Every year, for us at least, is “The Year of Horror”. Even the terrible years of our lives are filled with great horror films that have helped us survive until January 1st rolled came along. It is rare, however, for mainstream news outlets and pop culture to embrace the horror genre as much as they have this year. Horror films have grossed over $1 Billion at the box office, led by Andy Muschietti’s It and Jordan Peele’s Get Out. Both films are garnering awards buzz (Get Out is, deservedly, garnering the lion’s share of that buzz) and have become iconic in our culture. Films like Happy Death Day and Annabelle: Creation have grossed huge numbers and kept their studios in the black.
Now that the year is coming to a close, a lot of websites and publications are writing their year-in-review pieces. One piece, in particular, has grabbed our attention here at Nightmare on Film Street. In their article published Thursday, The New York Times Magazine has christened 2017 “The Year of Horror” and is celebrating the genre with some amazing photos and short films.
In an opening written by journalistic heavyweights A.O. Scott and Wesley Morris, the article tries to understand why the horror genre was so successful this year. They posit that horror was not an escape as many claim that it is, but more of a mirror that we used to explain what we saw around us every day. The world is on edge and there are monsters everywhere, so where else would we go but to horror to show us that things could, in fact, be worse. Horror, they explain:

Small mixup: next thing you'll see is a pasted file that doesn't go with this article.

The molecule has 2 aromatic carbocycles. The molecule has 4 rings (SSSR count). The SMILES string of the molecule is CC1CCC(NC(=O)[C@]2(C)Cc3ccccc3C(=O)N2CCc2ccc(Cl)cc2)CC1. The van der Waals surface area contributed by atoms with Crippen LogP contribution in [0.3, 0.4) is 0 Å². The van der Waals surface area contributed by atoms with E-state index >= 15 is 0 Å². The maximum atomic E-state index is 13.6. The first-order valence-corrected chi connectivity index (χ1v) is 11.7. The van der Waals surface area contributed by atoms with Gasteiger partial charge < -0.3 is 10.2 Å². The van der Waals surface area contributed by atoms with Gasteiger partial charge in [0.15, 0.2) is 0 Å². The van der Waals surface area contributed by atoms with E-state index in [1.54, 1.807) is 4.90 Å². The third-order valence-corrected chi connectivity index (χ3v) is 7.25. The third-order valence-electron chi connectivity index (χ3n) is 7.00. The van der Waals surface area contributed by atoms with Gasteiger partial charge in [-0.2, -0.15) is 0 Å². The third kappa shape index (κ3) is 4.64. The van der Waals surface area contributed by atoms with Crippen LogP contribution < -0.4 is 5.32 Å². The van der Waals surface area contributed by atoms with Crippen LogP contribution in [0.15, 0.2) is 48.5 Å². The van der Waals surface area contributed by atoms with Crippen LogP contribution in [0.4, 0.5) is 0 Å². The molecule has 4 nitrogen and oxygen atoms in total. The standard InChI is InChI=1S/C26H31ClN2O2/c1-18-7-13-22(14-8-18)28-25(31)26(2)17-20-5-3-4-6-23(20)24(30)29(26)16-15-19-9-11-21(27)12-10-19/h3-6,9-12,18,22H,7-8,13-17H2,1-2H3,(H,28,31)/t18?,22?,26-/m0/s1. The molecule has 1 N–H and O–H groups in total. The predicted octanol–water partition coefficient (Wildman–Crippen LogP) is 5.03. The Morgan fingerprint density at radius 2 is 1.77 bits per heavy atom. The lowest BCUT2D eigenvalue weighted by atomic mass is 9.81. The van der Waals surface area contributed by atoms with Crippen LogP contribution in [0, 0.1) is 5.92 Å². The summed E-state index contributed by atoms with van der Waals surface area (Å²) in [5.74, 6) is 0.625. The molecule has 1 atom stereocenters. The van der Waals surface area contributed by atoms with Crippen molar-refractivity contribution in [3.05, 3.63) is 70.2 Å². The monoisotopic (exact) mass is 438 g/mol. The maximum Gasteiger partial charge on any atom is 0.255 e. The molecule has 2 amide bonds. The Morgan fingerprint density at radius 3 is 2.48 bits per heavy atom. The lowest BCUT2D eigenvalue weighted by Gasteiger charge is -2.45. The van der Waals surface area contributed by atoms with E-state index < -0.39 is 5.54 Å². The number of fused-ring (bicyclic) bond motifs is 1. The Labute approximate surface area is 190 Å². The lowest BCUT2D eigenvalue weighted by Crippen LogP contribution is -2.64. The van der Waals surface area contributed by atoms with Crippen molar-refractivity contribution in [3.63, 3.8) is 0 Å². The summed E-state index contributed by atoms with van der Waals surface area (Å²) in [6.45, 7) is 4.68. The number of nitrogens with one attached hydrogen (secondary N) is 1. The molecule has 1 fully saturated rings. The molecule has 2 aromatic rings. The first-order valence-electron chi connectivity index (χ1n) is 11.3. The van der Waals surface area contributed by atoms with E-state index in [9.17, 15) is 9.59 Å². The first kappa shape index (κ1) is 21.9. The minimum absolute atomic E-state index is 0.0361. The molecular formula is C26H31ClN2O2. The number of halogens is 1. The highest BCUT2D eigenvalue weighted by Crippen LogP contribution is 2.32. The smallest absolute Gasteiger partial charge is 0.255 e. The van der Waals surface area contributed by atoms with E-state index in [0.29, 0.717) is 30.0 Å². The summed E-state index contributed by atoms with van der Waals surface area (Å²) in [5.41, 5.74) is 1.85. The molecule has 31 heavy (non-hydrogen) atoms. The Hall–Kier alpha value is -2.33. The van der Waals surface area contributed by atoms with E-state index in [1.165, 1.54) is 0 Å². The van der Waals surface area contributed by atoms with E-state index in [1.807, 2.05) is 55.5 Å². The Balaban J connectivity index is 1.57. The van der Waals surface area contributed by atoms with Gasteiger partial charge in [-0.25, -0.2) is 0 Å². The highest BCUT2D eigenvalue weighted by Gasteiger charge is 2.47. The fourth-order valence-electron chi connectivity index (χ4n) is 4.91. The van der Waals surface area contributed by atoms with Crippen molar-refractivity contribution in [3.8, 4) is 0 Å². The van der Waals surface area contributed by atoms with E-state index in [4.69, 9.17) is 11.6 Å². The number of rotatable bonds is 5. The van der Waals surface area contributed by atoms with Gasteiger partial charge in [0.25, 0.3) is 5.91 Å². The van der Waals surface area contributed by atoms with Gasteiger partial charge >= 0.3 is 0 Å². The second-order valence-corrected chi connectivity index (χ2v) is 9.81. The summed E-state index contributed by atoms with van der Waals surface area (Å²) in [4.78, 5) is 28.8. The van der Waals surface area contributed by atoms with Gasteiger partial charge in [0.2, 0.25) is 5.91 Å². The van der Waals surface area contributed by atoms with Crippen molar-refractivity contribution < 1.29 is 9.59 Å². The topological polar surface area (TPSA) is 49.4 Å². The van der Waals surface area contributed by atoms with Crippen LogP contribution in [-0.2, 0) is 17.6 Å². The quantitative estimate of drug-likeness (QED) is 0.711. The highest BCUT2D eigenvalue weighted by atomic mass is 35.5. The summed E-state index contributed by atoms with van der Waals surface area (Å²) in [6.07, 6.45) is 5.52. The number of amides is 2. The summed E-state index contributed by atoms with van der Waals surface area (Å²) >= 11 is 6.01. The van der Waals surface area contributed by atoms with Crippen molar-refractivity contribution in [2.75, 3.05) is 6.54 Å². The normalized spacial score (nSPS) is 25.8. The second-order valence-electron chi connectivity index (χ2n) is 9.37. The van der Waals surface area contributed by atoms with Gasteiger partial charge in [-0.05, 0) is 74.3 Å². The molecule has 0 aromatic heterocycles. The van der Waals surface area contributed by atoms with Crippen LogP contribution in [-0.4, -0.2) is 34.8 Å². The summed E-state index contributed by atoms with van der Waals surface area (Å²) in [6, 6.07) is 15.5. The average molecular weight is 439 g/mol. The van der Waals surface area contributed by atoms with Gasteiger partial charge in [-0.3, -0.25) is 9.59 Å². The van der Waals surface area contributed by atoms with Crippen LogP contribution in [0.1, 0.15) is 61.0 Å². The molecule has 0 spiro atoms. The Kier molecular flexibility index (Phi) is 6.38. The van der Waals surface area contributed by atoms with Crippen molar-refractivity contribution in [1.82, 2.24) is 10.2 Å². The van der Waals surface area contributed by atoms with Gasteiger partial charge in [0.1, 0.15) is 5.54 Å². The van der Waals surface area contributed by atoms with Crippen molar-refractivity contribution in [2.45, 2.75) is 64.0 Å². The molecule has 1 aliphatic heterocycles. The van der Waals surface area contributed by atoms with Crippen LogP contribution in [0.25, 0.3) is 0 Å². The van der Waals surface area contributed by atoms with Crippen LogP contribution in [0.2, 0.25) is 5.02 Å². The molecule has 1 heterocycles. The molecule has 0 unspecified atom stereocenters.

“… is somewhat allegorical, a way of giving shape to abstractions. Monsters, demons, ghosts, psycho killers, that homicidal clown all pop out of the Pandora’s box of the collective unconscious, as our tormentors and our proxies. For all the supernaturalism attached to horror, the real source of the terror is usually us — or folks more or less like us.”
Beautifully photographed and filmed by music video master and director of The Runaways Floria Sigismondi, the NYTM assembled some of Hollywood’s finest talents to re-create our favorite horror tropes. Jake Gyllenhaal, Nicole Kidman, Andy Serkis and Tiffany Haddish are just a few of the actors that took part in the project. Each photo was accompanied by a short description of the trope the character was supposed to represent and a short one-or-two minute film showcasing the talents of director and actors alike. Here are some of our favorites from “The Year of Horror” shoot:
Nicole Kidman as “The Possessed”
“We had one take, because once the eggs and the flour and the milk were used, it was going to go all over her and all over her hair, and so she played this for three minutes straight. In those three minutes, you could see all the changes — from frustration to possession to orgasmic experience.”– Floria Sigismondi
Andy Serkis as “The Demented Clown“
“Clowns are scary, because they’re supposed to make you laugh, but they’re also hiding something.” -F.S.
Daniel Kaluuya as “The Psycho Killer“
“He knows what he’s done, and he’s watching television. The bloody hand is a great revenge twist. The scene ends with a question mark.” – F.S.
Tiffany Haddish as “The Macabre Dancer“
“It’s the idea of a dance with mortality and flirting with that relationship and turning it into something where you’ve got the upper hand. There’s a power play with death turned into art.”- F.S.
Jake Gyllenhaal as “The Damned“
“I thought of Tom Waits as Renfield in Francis Ford Coppola’s ‘Dracula.’ He’s in a padded cell, and he feels Dracula talking to him — he knows the master is coming.”- F.S.
You can head over to the NYTM website to view the amazing short films shot for each character. I, for one, am glad that it’s not just specific horror films that are getting noticed, but the horror genre in general is being celebrated this year. The magazine has called 2017 “The Year of Horror”, but here’s to repeating that title in 2018.